“Four years ago I was 90 kilos of fat,” he recounts, noting that three months in rehab for alcohol dependence turned his life around. “When I came out, I was clean – just like I am now. When I came out, it was almost like ‘I gotta keep going, I’ve got to look for the next adventure!’ I even took up stilt walking.” He’s now in love with gymnastics.

Inclusivity is at the heart of adult gymnastics

The ages of those taking part in the class range from early 20s to mid-70s, alongside encompassing all manner of nationalities and gender identities. The diversity of participants stands as testament to the warmth and patience of not only Heafford, but every individual taking part. That diversity also helps with prioritising enjoyment and incremental goals ahead of pressure to perform.

“It’s all levels – even if you just want to come and practice cartwheels,” smiles Jenai, one of the class’s youngest participants.

Although private one-to-one coaching is available, Heafford restricts the twice-weekly classes to a maximum of 12 people. It’s a number that allows for feedback, personal goals and a healthy “working relationship” with all attendees according to the coach. It’s also precisely what attracted Chris, 44, to the classes.

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A far cry from his day job in an art gallery, Chris – who now has four classes under his belt, says his interest was initially peaked by Heafford’s in-house wrestling classes. “A lot of [classes] took place in gyms that potentially had a macho atmosphere – or that’s what I’d heard from other people who had done them,” he says, having found that Heafford’s sessions were different.

“I learn through encouragement and positive reinforcement,” he explains, going on to say that in the past, coming across excessively macho forms of fitness instruction had hindered his progress in the past. An amateur field hockey player whose constant injuries saw him “struggle with flexibility”, Chris describes the classes as having “a positive, affirming atmosphere”.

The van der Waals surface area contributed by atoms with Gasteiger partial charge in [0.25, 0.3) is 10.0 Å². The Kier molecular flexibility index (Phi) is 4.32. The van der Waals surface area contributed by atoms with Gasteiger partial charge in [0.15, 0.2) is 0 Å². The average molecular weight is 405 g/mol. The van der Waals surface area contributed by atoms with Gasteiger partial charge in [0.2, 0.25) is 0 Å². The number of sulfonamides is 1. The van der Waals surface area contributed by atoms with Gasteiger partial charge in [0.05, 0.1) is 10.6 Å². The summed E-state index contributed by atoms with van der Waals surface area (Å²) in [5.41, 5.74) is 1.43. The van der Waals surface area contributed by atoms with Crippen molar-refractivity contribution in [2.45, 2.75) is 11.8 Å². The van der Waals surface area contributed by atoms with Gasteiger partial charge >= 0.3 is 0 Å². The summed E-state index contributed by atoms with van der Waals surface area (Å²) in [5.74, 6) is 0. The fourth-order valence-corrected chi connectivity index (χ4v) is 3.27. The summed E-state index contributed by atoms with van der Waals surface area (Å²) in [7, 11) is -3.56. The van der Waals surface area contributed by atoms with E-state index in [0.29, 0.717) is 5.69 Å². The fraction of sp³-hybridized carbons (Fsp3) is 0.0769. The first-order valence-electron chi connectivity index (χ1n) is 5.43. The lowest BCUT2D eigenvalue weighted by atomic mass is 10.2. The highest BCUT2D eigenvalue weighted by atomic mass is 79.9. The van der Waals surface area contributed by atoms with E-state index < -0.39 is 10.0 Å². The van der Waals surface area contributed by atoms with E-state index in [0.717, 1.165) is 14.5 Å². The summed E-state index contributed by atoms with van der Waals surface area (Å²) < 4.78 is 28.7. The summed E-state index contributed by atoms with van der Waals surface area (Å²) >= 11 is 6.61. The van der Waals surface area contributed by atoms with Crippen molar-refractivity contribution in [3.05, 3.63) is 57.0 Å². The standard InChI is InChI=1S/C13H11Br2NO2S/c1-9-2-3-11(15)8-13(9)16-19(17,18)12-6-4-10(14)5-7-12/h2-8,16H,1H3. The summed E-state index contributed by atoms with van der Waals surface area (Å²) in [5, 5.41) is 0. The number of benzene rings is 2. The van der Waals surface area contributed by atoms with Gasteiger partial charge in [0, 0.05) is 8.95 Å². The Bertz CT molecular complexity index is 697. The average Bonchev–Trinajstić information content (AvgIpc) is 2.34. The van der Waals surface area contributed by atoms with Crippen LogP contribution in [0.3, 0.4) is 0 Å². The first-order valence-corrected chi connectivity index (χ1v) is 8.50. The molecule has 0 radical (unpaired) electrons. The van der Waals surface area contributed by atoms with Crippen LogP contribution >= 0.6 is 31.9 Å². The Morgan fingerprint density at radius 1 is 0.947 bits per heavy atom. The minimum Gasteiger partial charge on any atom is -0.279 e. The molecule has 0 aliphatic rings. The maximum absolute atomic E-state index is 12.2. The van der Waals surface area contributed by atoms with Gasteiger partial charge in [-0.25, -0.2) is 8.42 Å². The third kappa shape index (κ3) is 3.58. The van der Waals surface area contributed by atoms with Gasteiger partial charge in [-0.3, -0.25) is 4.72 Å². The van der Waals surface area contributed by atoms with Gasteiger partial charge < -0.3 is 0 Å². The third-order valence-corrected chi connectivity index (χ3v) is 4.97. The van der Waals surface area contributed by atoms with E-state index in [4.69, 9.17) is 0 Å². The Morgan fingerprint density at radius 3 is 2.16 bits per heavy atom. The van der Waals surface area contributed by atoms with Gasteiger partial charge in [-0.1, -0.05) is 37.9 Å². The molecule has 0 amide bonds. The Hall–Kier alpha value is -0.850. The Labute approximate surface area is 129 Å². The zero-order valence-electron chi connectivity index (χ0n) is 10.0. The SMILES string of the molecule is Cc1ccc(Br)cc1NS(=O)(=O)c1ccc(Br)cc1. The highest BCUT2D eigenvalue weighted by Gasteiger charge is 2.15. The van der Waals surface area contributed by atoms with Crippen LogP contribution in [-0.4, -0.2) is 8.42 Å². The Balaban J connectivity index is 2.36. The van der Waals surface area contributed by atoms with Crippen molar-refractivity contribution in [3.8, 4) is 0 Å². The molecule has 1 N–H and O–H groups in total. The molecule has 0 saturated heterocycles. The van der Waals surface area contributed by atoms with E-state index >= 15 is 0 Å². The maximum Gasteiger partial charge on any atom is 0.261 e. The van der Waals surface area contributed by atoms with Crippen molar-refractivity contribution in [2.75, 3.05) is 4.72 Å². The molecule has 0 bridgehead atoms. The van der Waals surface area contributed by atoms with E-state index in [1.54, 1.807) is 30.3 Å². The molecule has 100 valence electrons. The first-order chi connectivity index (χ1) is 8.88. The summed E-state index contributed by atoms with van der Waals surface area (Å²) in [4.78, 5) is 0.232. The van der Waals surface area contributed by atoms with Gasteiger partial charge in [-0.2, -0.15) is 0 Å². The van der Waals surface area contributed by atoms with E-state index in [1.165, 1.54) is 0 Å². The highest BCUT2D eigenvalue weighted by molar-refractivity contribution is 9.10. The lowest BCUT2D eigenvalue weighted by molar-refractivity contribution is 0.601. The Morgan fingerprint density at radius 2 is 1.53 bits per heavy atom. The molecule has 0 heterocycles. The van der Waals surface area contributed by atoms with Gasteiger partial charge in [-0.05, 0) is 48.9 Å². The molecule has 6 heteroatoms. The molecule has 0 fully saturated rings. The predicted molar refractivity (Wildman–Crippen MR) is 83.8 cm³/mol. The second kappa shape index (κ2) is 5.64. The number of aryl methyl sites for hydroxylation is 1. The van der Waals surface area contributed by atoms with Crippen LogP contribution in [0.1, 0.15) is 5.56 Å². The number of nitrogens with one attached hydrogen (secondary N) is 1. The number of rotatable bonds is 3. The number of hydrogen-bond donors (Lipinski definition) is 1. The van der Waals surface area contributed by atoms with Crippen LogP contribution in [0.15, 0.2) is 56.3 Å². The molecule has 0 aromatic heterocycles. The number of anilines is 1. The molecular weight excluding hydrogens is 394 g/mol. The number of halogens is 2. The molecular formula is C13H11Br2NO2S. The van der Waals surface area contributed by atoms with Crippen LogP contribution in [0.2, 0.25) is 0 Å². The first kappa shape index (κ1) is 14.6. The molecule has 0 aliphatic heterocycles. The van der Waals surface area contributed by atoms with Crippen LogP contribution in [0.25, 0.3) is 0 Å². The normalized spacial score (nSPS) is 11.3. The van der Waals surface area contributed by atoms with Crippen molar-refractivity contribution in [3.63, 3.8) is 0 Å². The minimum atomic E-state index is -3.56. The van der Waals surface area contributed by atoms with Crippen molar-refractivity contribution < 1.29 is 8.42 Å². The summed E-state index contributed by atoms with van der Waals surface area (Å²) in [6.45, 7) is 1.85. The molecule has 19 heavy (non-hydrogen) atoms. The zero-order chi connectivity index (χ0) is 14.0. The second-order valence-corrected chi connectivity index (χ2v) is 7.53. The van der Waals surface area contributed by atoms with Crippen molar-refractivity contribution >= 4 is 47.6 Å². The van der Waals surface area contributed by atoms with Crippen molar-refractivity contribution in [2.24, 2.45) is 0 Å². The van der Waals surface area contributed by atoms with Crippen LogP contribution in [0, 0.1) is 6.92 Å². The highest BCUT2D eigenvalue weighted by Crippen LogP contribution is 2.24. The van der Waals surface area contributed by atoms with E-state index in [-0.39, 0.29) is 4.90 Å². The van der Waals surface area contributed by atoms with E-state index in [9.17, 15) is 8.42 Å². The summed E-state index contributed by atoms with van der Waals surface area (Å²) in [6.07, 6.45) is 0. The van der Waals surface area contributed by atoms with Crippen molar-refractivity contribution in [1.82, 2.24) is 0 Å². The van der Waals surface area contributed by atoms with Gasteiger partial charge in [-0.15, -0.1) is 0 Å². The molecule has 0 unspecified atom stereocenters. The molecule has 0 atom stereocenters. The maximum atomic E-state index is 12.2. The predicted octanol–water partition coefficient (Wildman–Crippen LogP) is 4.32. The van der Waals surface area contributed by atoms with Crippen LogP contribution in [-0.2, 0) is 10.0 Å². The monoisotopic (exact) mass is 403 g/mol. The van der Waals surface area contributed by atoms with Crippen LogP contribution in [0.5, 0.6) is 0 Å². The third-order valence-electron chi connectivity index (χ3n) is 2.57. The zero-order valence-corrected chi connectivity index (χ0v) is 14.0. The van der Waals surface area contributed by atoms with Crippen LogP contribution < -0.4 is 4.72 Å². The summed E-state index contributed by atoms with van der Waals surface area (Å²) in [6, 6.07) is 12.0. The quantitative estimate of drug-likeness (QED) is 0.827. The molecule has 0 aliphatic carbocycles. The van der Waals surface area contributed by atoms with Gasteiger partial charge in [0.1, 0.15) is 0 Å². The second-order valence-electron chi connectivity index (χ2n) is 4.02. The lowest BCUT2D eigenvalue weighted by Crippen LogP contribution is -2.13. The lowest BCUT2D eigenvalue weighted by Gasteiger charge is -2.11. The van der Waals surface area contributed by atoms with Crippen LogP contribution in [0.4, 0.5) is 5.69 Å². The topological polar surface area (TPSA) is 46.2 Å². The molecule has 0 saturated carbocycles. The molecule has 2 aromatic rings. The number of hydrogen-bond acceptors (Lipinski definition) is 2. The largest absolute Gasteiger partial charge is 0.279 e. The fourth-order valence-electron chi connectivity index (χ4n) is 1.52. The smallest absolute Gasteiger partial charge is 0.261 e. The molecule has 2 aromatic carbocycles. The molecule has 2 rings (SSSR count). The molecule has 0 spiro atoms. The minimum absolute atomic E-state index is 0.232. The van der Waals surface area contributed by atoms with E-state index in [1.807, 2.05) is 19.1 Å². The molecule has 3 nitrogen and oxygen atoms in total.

“The first session, I went from nothing to doing a somersault, and that level of progress comes from the way Claire breaks it down. The way she teaches is so pedagogically sound, it’s amazing what you can do after a single class”.

The mind-body connection is key to tumbling safely

It quickly becomes clear that gymnastics is as much about pushing mental boundaries as it is physical in this class. When asked to take turns to fall backwards onto an inflatable mat from the height of a metre or so, a number of participants freeze. This seemingly insignificant fall shows the way in which your mind can easily take over, fighting against the prospect of physical danger.

It’s something Danielle, who travels all the way from west London, knows all too well. A bioneuroemocion practitioner by day, she’s used to finding the root cause of emotional conflicts as a means of improving your wellbeing.

Describing the “mind-body factor” as a key draw of the class, it’s something the 42-year-old says she “really admires” about Heafford’s work. Danielle says that her love of American gymnast Chellsie Memmel, and the news stories surrounding her comeback, are her inspiration for trying out gymnastics.

Gym class squatting in a warm-up
Anyone can show up and learn something new, even if you've never managed a forward role before.

It’s fair to say Memmel’s story stands as testament to female drive and determination. A former gymnastic World Champion, her journey back to competition at the age of 32 took the world by storm. Taking time out of the sport following the birth of her two children, the athlete’s tale is considered by many to be remarkable.

“I thought: ‘If she can do it, I can definitely give it a go!’ You have this limiting belief that you’re either too old to do something or too adult,” says Danielle. “I just wanted to do it for fun and do something that would bring me joy.”

It’s a common thread that links so many of the class’s participants: the joy of combining fitness and fun – no matter your age – is testament to Heafford’s teaching style. Swapping cliche images of pushy parents for a gaggle of excited adults, this is most definitely a class designed to overcome mental hurdles.

Images: Rob Brazier